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I am new to React and a bit struggling with state in React and how and where we need to use it. So far, I found out that "If modifying a piece of data does not visually change the component, that data shouldn’t go into state". So, state is all about re-rendering the UI(I hope I am correct). So, the question I want to ask is Is it true that we use state only for re-rendering the UI only?, nothing else and nothing more?

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You can use state in your class components. State is like private data of your component that may change by action made by user.

State is immutable. This means you can not change state directly in following way this.state.someVal = "smth". The only way to change state is using this.setState() method.

When you change state value React automatically re-renders your component without refreshing the page. In other words React.js reacts to your changes

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State is an object that is directly tied to rendering the component. The reason why you can't change State directly with say this.state.foo='bar' is that React would have no way of knowing that it needed to re-render the component if you did that. Thus there is a setState method to change the state, which under the hood calls the render function of your component.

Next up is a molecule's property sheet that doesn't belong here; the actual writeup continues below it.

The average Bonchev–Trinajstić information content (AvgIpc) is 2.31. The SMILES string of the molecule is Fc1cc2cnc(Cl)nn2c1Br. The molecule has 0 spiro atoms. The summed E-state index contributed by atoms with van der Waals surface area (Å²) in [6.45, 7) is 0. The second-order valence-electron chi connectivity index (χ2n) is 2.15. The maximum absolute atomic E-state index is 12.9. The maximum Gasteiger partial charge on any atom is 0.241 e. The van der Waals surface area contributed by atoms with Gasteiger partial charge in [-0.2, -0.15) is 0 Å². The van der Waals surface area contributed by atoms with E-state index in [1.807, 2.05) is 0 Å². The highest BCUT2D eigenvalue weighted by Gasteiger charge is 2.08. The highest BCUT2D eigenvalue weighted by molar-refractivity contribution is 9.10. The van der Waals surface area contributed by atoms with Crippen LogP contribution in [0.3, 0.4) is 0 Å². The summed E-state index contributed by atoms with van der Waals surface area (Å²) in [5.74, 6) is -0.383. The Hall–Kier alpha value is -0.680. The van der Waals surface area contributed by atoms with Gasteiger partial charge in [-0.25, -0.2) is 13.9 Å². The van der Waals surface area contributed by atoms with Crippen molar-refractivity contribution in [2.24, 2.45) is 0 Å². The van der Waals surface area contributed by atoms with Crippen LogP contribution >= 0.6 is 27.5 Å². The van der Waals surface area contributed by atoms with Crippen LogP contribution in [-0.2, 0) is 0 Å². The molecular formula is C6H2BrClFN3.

Therefore, if you have some data that has nothing to do with rendering the component, you don't want to put it into state, as setting its value will cause unnecessary renders to occur. If you're using class components, you can just put that data on the class directly: this.foo='bar'.

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Basically yes! Two examples might be: A - holding a list of items (shopping list, or todo items) that are rendered directly to the UI, that are subject to change as the user adds and removes items. B - a value that determines whether or not you want something to show up on your UI, for example, you might have a state value called 'showNavbar' that is either true or false, depending on whether you want the user to see a navigation bar.

I hope that helps make sense of it in a basic way :)

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We use the state for rendering the UI. Also, I think the State allows React components to change their output over time in response to user actions, network responses, and anything else, without violating this rule. For this, We use the 'setState' method.

setState() is the only legitimate way to update state after the initial state setup

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